• Cash balance design – This design could be incorporated within the organization’s current defined benefit plan. Investment risk would remain with the employer; participants would be credited with a risk-free rate of return. The participant would be also protected from longevity risk since the plan would provide annuity options at retirement. The plan would be required to perform annual nondiscrimination testing under this design given the different benefit structures offered to current and new participants. However, this plan design would offer an additional cost savings opportunity when compared to the profit-sharing design. Interest credited to the cash balance accounts could be based on U.S. Treasury yields, and plan assets could be invested in conservative investment vehicles that would allow for returns above Treasuries with less investment volatility, thus minimizing the investment risk to the employer. Another volatile unknown that could be controlled with this design is the annual pay credit for each participant. The use of a design that credits the hypothetical accounts of plan participants at a single percent of pay, or one that varies the percent of pay within the constraints imposed to avoid discriminating in favor of highly compensated participants may be utilized. The combination of the proposed interest crediting rate and pay credit would not increase the cost to the plan sponsor as participants approach retirement and the sponsor’s cost would be more predictable from one year to the next.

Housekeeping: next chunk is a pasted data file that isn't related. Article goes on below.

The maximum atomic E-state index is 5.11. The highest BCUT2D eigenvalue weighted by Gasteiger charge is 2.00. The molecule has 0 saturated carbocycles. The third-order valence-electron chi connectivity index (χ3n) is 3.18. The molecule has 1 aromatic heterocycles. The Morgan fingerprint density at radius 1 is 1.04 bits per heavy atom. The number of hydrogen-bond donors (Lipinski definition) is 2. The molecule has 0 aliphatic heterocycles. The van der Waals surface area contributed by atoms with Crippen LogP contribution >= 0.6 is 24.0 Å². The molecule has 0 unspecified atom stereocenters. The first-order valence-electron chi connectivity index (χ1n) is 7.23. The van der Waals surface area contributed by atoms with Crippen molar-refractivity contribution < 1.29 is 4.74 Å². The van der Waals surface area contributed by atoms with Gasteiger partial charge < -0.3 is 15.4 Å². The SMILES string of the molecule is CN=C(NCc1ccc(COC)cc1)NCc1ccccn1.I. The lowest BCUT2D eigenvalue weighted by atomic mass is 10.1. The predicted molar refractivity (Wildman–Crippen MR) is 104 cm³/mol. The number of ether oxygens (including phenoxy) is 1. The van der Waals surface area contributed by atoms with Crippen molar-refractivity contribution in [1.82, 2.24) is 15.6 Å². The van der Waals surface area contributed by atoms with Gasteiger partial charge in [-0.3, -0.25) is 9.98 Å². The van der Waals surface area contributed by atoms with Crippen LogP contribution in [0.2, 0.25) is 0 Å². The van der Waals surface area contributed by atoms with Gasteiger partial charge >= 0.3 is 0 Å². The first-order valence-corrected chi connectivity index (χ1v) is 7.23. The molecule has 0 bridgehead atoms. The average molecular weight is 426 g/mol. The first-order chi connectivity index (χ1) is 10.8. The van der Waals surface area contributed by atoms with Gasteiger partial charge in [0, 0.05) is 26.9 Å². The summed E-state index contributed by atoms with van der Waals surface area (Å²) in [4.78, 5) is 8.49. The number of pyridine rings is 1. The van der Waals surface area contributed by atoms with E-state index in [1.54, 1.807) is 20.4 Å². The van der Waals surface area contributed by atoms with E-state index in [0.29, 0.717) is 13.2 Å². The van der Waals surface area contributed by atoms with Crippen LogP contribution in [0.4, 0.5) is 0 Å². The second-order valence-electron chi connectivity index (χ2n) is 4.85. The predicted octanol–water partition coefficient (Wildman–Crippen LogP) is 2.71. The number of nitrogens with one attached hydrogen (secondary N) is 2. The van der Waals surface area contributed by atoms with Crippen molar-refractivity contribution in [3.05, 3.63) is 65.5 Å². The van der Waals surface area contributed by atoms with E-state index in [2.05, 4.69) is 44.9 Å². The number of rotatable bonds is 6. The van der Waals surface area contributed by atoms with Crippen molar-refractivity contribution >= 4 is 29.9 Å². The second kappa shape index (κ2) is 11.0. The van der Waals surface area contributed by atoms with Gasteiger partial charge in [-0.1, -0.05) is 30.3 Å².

After further discussion with the plan sponsor, Milliman recommended the cash balance design with flat percentage of pay credits for new entrants. With an account-based design where each year's benefit accrual is based on a participant's pay in that year, the employer could avoid the cost-leveraging effects of funding additional layers of benefits due to prior service accumulation each year. Although this design change would generally lower benefits for new entrants compared to participants in the current plan, it would allow the plan to remain competitive and reduce contribution and cost volatility.

The outcome: Redesigned plan offers more predictable contributions

The plan sponsor agreed with the Milliman strategy of providing an account-based design for new entrants. It also favored the flat percentage of pay credits formula via a cash balance plan given its simplicity and cost savings opportunity. The client felt that this design gave it the best alternative for future savings and still provided its employees with meaningful benefits and retirement options. The plan redesign would make plan contribution requirements more predictable and stable for new entrants, and it equipped the employer with the cost-control measure it was looking for, thereby allowing it to provide ongoing retirement benefits through a single plan.